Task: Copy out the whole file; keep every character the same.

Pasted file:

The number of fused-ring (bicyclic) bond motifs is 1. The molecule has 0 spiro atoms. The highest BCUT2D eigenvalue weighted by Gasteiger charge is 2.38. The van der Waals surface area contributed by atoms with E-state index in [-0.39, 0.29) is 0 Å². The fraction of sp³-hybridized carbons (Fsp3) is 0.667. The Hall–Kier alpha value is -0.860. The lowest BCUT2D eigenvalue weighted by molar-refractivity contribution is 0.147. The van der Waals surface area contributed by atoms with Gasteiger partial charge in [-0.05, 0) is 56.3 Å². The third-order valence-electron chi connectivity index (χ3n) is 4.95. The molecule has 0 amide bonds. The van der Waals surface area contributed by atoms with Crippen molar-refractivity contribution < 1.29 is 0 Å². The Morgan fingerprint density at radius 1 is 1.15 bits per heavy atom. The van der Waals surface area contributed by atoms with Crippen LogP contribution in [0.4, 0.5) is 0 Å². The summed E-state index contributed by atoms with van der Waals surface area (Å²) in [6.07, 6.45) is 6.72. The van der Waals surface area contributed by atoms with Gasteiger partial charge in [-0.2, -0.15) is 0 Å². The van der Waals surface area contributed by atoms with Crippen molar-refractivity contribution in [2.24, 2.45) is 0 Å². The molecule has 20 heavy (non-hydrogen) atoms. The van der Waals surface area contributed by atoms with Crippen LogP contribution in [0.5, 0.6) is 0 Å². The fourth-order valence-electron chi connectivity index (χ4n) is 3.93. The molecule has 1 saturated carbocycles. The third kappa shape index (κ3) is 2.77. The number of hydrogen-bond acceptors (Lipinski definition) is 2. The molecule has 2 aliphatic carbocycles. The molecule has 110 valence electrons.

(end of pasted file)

The number of fused-ring (bicyclic) bond motifs is 1. The molecule has 0 spiro atoms. The highest BCUT2D eigenvalue weighted by Gasteiger charge is 2.38. The van der Waals surface area contributed by atoms with E-state index in [-0.39, 0.29) is 0 Å². The fraction of sp³-hybridized carbons (Fsp3) is 0.667. The Hall–Kier alpha value is -0.860. The lowest BCUT2D eigenvalue weighted by molar-refractivity contribution is 0.147. The van der Waals surface area contributed by atoms with Gasteiger partial charge in [-0.05, 0) is 56.3 Å². The third-order valence-electron chi connectivity index (χ3n) is 4.95. The molecule has 0 amide bonds. The van der Waals surface area contributed by atoms with Crippen molar-refractivity contribution < 1.29 is 0 Å². The Morgan fingerprint density at radius 1 is 1.15 bits per heavy atom. The van der Waals surface area contributed by atoms with Crippen LogP contribution in [0.4, 0.5) is 0 Å². The summed E-state index contributed by atoms with van der Waals surface area (Å²) in [6.07, 6.45) is 6.72. The van der Waals surface area contributed by atoms with Gasteiger partial charge in [-0.2, -0.15) is 0 Å². The van der Waals surface area contributed by atoms with Crippen molar-refractivity contribution in [2.24, 2.45) is 0 Å². The molecule has 20 heavy (non-hydrogen) atoms. The van der Waals surface area contributed by atoms with Crippen LogP contribution in [0.5, 0.6) is 0 Å². The fourth-order valence-electron chi connectivity index (χ4n) is 3.93. The molecule has 1 saturated carbocycles. The third kappa shape index (κ3) is 2.77. The number of hydrogen-bond acceptors (Lipinski definition) is 2. The molecule has 2 aliphatic carbocycles. The molecule has 110 valence electrons.